Sat. Sep 24th, 2022
Using scanning electron microscopy (SEM), forensic archaeologists have found evidence of human neurons in the remains of one of the victims of the 79 AD eruption of Mount Vesuvius.
enlarge Using scanning electron microscopy (SEM), forensic archaeologists have found evidence of human neurons in the remains of one of the victims of the 79 AD eruption of Mount Vesuvius.

Pier Paolo Patrone

Remember when we told you that the extreme heat produced during the eruption of Vesuvius in AD 79 may have been enough to vaporize bodily fluids and detonate skulls — possibly even turning a victim’s brain into glass? We now have new evidence that this could indeed be the case, according to a new paper in PLOS ONE reporting the discovery of preserved human neurons in the victim with the “vitrified” brain.

“The discovery of brain tissue in ancient human remains is an unusual event,” said study co-author Pier Paulo Petrone of the Federico II University of Naples. “But what is extremely rare is the integral preservation of neuronal structures of a 2,000-year-old central nervous system, in our case with unprecedented resolution. These and other results of the bioanthropological and volcanological studies underway at Herculaneum are gradually reveal details never before emphasized, enriching the complex picture of events of the most famous of the Vesuvius eruptions.”

According to Tim Thompson, a forensic anthropologist at Teesside University in the UK, brains typically don’t survive long after death. “It’s one of the first things to decompose in a standard decompositional context,” he told Ars. But it is not unprecedented.

“Brain tissue is preserved and it’s much more common than people think,” Alexandra Hayward, a graduate student in so-called “palaeoproteomics” at the University of Copenhagen in Denmark, told Ars. To date, she has found some 1,300 preserved brains dating back to the mid-16th and mid-17th centuries. The Vesuvian preserved brain studied by Petrone et al† is both very old (though not the oldest) and unusual in terms of the hypothesis proposed as to the precise mechanism by which it was preserved.

Brain made of glass?

The eruption of Vesuvius released thermal energy roughly equivalent to 100,000 times the atomic bombs dropped on Hiroshima and Nagasaki at the end of World War II, dropping molten rock, pumice and hot ash over the cities of Pompeii and Herculaneum in the United States. were especially ejected. The vast majority of victims died of asphyxiation, suffocated by the thick clouds of noxious gas and ash.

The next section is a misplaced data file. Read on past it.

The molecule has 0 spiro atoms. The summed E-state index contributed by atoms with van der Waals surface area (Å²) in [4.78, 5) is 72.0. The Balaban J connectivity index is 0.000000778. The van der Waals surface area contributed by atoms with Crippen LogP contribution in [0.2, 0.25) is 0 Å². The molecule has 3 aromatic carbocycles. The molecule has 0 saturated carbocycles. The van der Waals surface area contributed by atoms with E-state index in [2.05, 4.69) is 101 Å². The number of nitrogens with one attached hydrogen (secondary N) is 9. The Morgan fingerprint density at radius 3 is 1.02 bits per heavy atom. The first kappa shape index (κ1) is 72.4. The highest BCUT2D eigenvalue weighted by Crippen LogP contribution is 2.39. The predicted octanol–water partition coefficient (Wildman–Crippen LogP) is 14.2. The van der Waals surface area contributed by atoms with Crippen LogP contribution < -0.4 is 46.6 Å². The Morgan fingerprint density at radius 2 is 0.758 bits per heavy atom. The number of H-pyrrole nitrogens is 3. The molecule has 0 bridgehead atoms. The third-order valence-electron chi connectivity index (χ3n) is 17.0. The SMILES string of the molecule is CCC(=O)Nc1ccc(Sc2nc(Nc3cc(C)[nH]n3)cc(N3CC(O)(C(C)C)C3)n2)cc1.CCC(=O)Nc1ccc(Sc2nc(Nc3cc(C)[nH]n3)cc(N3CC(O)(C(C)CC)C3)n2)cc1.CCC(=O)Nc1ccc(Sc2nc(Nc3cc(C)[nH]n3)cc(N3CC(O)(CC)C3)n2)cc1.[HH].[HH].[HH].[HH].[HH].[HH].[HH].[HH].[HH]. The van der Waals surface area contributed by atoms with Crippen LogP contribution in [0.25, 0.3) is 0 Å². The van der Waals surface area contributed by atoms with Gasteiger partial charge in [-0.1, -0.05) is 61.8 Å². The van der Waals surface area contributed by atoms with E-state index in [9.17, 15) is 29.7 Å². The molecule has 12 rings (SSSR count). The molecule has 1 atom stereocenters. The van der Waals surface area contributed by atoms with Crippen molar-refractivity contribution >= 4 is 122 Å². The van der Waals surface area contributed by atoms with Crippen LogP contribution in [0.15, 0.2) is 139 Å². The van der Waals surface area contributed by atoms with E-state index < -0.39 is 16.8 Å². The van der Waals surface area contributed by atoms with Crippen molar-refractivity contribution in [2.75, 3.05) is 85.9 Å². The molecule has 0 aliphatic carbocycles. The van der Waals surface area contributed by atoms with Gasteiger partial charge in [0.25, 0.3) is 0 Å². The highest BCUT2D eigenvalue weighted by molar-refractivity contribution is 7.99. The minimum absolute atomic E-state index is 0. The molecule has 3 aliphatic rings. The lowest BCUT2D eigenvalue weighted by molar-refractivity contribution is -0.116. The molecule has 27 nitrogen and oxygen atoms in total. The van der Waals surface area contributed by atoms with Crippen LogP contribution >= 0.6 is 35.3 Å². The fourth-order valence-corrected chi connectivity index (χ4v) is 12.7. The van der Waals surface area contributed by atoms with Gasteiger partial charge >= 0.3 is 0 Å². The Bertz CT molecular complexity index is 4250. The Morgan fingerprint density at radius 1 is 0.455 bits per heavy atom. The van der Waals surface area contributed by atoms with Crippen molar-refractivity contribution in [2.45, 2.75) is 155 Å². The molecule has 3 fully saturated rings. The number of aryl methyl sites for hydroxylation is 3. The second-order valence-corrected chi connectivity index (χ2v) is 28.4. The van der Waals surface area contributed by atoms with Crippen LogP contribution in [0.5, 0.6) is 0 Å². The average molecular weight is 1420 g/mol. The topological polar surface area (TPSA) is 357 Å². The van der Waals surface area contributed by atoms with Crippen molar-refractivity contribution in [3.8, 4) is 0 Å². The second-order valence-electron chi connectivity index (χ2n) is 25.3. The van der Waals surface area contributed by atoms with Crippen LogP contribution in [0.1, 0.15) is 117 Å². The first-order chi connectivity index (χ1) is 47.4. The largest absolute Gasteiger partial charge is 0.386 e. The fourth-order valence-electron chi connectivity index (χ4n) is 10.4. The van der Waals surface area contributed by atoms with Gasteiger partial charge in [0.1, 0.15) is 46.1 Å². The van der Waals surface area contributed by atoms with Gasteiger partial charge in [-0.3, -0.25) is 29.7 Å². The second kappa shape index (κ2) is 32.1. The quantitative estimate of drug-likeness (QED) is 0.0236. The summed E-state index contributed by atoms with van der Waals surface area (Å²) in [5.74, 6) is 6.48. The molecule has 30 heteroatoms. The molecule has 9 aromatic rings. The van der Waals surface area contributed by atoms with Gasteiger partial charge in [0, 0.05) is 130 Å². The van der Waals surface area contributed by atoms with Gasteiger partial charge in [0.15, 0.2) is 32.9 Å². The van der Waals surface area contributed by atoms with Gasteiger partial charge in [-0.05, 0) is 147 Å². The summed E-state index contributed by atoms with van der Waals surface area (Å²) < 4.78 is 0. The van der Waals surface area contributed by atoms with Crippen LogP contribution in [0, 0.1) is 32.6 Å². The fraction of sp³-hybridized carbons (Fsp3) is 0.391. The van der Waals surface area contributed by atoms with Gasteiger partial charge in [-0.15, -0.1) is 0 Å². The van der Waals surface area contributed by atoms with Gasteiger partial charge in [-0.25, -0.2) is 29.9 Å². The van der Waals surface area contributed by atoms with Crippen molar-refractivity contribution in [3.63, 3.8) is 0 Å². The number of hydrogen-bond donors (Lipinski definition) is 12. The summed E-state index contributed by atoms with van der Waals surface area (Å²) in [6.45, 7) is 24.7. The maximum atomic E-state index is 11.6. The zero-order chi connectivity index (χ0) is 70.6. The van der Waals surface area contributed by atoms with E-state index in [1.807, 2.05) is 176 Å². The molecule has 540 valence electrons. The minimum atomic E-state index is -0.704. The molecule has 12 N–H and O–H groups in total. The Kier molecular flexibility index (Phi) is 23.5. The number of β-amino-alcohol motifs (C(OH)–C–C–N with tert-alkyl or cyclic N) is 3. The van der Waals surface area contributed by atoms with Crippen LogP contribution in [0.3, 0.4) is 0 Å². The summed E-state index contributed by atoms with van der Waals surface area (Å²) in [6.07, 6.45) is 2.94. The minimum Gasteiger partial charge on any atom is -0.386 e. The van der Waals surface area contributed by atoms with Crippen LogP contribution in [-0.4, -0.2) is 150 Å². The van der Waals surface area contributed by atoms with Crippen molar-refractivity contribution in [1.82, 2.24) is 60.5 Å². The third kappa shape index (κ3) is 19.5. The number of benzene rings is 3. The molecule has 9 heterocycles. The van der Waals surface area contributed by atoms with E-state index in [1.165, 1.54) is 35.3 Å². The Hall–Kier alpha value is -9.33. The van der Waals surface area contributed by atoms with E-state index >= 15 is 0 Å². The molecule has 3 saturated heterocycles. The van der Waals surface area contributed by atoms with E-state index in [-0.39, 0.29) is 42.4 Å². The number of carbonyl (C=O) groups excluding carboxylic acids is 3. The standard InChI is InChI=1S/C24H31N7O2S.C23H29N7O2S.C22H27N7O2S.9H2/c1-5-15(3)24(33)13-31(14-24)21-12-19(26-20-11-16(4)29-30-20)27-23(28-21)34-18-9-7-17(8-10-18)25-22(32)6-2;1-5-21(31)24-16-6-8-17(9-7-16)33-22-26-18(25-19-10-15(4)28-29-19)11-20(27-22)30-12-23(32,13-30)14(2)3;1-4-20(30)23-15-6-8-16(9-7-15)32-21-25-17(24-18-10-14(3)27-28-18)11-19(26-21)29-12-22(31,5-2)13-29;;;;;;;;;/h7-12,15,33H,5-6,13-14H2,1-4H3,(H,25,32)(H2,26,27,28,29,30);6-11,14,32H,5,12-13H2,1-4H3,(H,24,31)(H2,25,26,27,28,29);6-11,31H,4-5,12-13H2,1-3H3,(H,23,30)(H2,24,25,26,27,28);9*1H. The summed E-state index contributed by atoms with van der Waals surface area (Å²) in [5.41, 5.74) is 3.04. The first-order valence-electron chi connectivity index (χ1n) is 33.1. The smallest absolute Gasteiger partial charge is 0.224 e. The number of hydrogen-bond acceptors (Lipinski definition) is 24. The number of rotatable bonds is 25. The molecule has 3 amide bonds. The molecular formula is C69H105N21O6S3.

But a 2001 study in Nature, co-authored with Petrone, estimated a temperature of 500° Celsius (932° Fahrenheit) for the pyroclastic wave that devastated Pompeii, enough to kill inhabitants in fractions of a second. In 2018, we reported on Petrone’s conclusion that Herculaneum residents may have suffered a similar fate. There were fractures to the bones and “cracking and explosions” of the skullcaps, consistent with forensic cases where skulls cracked from extreme heat.

And earlier this year, we reported on Petrone’s follow-up study, with additional evidence that extreme heat has claimed many casualties. He and several colleagues completed an analysis of the skull of one victim in particular, first unearthed in the 1960s from Herculaneum. The body was found on a wooden bed buried in volcanic ash, and there was evidence of brain matter in the skull. According to Petrone et alUsually, such brain matter would be “saponified” by the extreme heat – that is, it turned into soap (glycerol and fatty acids). But this particular victim’s brain matter was vitrified, that is, fused into glass. Petrone et al† estimated that temperatures could have been as high as 520° Celsius (984° Fahrenheit), based on evidence collected from charred wood at the site.

“This suggests that extreme radiant heat could ignite body fat and vaporize soft tissue,” the authors concluded. “The detection of vitreous material from the victim’s head, proteins expressed in the human brain, and fatty acids found in human hair indicate the thermally induced preservation of vitrified human brain tissue.”

According to Petrone, this latest paper looked at the genetic expression of those previously identified proteins and also included the results of using scanning electron microscopy (SEM) to image vitrified brain and spinal cord remnants. They found that the images showed distinctive features typical of the human central nervous system, including evidence for white matter neurons and axons.